4 resources for fighting fake news

Teaching news literacy in the social media age

digital citizenship and students onlineWe’ve been hearing a lot lately about the problem of fake news stories and how they might impact our impressions of the world. Imagine: if it’s hard for adults to spot fake news stories, then how hard is it for students?

Turns out: VERY HARD.

Let’s look at some resources for helping students determine when a source is truly credible or not.

What’s the problem?

A recent study from Stanford University (pdf) indicates that middle, high school and college students are easily misled about news and information coming in through various social media channels. According to the study authors, “When it comes to evaluating information that flows through social media channels, [students] are easily duped.”

And according to this NPR article, more than 80 percent of middle schoolers believe that ‘sponsored content’ are real news stories.

Why is this a problem?

“Michael Lynch, a philosopher who studies technological change, observed that the Internet is “both the world’s best fact- checker and the world’s best bias confirmer—often at the same time.”

It’s that second part that’s concerning to many teachers. Our job is to challenge students’ (and our own) biases during the time when student brains are the most open to new perspectives, new ideas and new information. But the social media age has just made that job a little harder.

So let’s load up on some resources to help you teach your students to find accurate information, manage their social media feeds and make good choices about what to share.

4 Resources for teaching about fake news

1. Analyze fake news stories: what are the tip-offs?

PBS Newshour has released this lesson plan geared for students in grades 7-12. In it, students explore the benefits and drawbacks of schools blocking access to certain sites as they relate to this issue, and they analyze the most widely shared fake news stories for clues.

fighting fake news

Real lesson plan on fake news from PBS Newshour.

 

Make it real: follow up work with this lesson plan by drafting two lists of 10 news stories talking about your local or state community. In each list, grab a couple true stories from the local newspaper and make up the rest. Give one list as a pre-test and the other after students work through the PBS Newshour lesson plan.

2. Examine what makes false news so compelling

Another great resource comes to us from the School Library Journal. Their Pinterest board features many great links and images about helping students learn to recognize fake news. It features gems like this lesson and video from TedEd:

Another helpful video (and post) is here by Factcheck.org. This one explores the concept of confirmation bias, which could be a helpful concept for students to explore in our current society.

3 from the New York Times

The New York Times has published three helpful articles for teachers.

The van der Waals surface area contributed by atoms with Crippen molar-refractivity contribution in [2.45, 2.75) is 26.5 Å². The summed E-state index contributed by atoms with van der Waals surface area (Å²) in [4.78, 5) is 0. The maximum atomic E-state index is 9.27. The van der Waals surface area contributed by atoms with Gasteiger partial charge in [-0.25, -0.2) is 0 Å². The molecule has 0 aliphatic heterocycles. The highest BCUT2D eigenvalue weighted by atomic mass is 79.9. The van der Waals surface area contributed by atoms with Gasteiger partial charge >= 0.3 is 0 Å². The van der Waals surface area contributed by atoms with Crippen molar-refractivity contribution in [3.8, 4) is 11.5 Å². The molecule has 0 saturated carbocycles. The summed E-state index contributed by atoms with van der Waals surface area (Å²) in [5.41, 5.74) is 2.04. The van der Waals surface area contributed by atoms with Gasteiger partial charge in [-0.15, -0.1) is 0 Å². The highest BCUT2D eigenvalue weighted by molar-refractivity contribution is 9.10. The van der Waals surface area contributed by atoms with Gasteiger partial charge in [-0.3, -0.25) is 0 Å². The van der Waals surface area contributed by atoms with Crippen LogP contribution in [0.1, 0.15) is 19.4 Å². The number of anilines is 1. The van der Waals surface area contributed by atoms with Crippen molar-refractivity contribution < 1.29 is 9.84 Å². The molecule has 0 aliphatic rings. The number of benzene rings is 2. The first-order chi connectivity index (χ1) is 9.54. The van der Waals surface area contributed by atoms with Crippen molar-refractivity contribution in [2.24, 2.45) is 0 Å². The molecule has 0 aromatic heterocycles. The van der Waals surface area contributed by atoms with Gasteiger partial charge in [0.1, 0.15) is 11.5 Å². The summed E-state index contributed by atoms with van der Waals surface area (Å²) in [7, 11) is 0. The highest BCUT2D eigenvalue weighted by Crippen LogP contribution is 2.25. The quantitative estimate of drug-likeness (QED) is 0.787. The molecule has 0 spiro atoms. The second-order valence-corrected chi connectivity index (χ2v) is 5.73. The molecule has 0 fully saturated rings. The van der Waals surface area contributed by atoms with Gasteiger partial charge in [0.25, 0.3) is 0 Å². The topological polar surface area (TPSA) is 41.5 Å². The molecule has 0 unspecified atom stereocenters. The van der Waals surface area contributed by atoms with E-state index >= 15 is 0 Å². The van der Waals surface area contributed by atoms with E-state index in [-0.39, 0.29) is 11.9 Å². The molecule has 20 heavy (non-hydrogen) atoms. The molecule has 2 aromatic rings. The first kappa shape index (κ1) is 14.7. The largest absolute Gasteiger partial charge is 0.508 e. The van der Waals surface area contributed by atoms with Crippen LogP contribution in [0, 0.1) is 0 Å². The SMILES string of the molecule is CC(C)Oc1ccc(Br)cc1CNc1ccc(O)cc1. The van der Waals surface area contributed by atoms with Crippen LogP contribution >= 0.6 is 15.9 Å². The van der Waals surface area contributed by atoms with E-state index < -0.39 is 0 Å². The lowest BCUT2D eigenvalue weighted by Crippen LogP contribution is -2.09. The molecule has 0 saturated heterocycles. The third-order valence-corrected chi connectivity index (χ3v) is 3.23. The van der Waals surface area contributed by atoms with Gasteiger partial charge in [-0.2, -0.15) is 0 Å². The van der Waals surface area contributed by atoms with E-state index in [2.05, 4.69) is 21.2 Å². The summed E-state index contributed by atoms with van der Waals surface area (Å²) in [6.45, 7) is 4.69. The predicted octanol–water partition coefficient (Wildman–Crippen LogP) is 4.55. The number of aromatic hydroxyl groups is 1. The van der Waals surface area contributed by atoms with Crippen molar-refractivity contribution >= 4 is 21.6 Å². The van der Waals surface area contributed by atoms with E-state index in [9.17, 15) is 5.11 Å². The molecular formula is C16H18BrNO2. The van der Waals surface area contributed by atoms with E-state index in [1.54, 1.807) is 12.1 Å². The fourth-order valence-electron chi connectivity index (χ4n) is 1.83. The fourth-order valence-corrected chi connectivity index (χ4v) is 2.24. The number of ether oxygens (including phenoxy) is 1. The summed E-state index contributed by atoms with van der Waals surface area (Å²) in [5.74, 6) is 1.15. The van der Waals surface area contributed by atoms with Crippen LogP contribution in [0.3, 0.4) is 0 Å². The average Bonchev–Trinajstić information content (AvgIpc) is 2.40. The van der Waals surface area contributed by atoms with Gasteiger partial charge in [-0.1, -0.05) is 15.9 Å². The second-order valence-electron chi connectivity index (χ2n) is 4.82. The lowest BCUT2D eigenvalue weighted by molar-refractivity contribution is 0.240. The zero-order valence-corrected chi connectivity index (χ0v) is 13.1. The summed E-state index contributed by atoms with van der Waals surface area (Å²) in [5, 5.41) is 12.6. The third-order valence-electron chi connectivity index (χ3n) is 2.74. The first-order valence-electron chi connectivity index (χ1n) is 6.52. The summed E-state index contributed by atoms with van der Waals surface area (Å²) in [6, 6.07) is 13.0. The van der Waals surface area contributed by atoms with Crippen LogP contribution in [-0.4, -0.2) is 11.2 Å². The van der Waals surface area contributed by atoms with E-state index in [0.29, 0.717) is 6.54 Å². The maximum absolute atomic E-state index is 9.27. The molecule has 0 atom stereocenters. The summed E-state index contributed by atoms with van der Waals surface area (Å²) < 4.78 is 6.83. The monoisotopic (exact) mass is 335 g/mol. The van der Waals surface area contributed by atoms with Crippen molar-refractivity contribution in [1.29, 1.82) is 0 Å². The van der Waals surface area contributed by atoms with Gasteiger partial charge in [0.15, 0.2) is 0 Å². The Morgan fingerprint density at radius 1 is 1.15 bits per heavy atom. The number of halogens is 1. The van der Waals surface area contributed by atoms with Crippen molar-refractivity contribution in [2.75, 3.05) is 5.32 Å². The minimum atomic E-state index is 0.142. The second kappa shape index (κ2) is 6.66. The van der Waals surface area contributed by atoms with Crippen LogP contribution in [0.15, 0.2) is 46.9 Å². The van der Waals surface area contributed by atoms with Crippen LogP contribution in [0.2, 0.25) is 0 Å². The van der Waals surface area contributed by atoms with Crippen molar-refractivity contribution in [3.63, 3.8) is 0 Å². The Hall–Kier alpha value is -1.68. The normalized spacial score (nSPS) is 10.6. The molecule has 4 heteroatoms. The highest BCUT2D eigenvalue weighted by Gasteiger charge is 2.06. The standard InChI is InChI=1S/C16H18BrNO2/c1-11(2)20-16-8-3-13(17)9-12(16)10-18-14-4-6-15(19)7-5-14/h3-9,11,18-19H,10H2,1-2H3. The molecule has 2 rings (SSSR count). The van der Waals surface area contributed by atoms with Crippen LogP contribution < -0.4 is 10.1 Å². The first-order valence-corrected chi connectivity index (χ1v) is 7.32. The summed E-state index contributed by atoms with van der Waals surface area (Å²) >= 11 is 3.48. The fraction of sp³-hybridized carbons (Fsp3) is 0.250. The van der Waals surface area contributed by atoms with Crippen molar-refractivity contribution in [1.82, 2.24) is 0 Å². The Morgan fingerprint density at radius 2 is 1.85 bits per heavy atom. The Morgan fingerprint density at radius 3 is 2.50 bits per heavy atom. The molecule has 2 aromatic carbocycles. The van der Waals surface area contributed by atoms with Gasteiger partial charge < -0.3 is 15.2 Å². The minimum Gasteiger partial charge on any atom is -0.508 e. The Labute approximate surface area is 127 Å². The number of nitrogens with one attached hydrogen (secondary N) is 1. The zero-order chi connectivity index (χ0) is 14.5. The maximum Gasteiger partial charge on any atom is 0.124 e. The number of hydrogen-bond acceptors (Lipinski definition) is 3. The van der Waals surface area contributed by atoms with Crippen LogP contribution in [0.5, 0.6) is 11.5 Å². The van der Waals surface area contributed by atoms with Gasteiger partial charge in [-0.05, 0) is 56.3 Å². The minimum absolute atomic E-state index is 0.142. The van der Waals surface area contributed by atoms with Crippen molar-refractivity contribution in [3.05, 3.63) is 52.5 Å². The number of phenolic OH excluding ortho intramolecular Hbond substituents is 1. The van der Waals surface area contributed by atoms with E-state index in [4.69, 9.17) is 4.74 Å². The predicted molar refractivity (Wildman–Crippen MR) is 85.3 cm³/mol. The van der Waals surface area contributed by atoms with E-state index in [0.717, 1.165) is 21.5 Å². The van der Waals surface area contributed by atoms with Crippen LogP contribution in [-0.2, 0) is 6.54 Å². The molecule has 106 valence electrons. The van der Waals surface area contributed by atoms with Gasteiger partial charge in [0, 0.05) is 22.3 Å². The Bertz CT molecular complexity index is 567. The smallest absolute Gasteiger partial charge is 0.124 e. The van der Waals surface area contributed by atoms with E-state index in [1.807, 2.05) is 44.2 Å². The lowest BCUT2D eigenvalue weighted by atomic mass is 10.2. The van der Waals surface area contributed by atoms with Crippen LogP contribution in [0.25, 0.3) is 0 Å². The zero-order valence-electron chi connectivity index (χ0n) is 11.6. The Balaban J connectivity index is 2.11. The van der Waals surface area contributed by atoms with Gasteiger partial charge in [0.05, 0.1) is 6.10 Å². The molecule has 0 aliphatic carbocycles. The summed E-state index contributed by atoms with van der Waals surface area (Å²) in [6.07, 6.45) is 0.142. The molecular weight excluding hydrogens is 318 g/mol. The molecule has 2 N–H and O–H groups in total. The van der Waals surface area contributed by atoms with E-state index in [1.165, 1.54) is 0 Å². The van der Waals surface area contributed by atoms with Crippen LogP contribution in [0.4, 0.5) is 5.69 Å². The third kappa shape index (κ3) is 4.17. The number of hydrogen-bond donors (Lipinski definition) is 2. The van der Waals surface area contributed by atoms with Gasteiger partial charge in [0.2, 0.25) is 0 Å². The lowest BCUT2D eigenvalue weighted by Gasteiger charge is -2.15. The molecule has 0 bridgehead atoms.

• Lastly, in a post written specifically for teachers of English Language Learners (ELL), Larry Ferlazzo gives teachers clear ways to help ELL students decipher fake news stories, including this helpful list of news articles at different reading levels:
    • News in Levels and the Smithsonian’s Tween Tribune provide articles about current events that can be read on multiple levels of text complexity depending on students’ English proficiency.
    • Learning English from the Voice of America provides texts and videos about current events that are also designed to help students learn English.
    • Youngzine and the Newsround from the BBC both provide regularly updated news articles designed to be specifically more accessible to young readers.
    • Newsmap and Newser both provide short news summaries in visually engaging formats.

4. Get this discussion out into the open

One immediately helpful way to address this issue is to share some graphics with students that can help them learn to check if a story is fake news. Here are a few below — including one idea for students to develop their own graphics to share with the class.

fighting fake news

From the Library and Policy Advocacy Blog

Indiana University East has two helpful graphics for teaching and displaying here. It also teaches students the various categories of fake news so students can learn to identify what they are seeing.

More resources for fighting fake news:

  • Find and use a lesson plan from the above resources.
  • Share and discuss the graphics and videos included here.
  • Challenge your students to create infographics or visuals to use to teach other students about this issue.
  • Find articles and use the guides and visuals to determine if the news is fake. Give students practice in a supportive setting so they can grow confident and independent in their skills.

How are you helping students learn to spot fake news?

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Katy Farber

Farber joined TIIE after 17 years as a classroom teacher in central Vermont. Her dissertation with Northeastern University focused on service learning at the middle level and is called The Doing Revolution: early adolescents, service learning, and personal growth. Her education articles have been published on CNN’s School of Thought, Educational Leadership, Edutopia, and the Synapse. Farber has also taught pre-service and practicing teachers in graduate courses at Union Institute and LAPDA. She is passionate about promoting student and teacher voice, engaging early adolescent students, sharing the power of service learning, and creating inclusive communities where joy, courageous conversations and kindness are the norm. She lives in central Vermont with her husband and two daughters and loves being outside with family and friends, listening to music, and jumping into Vermont ponds and lakes.

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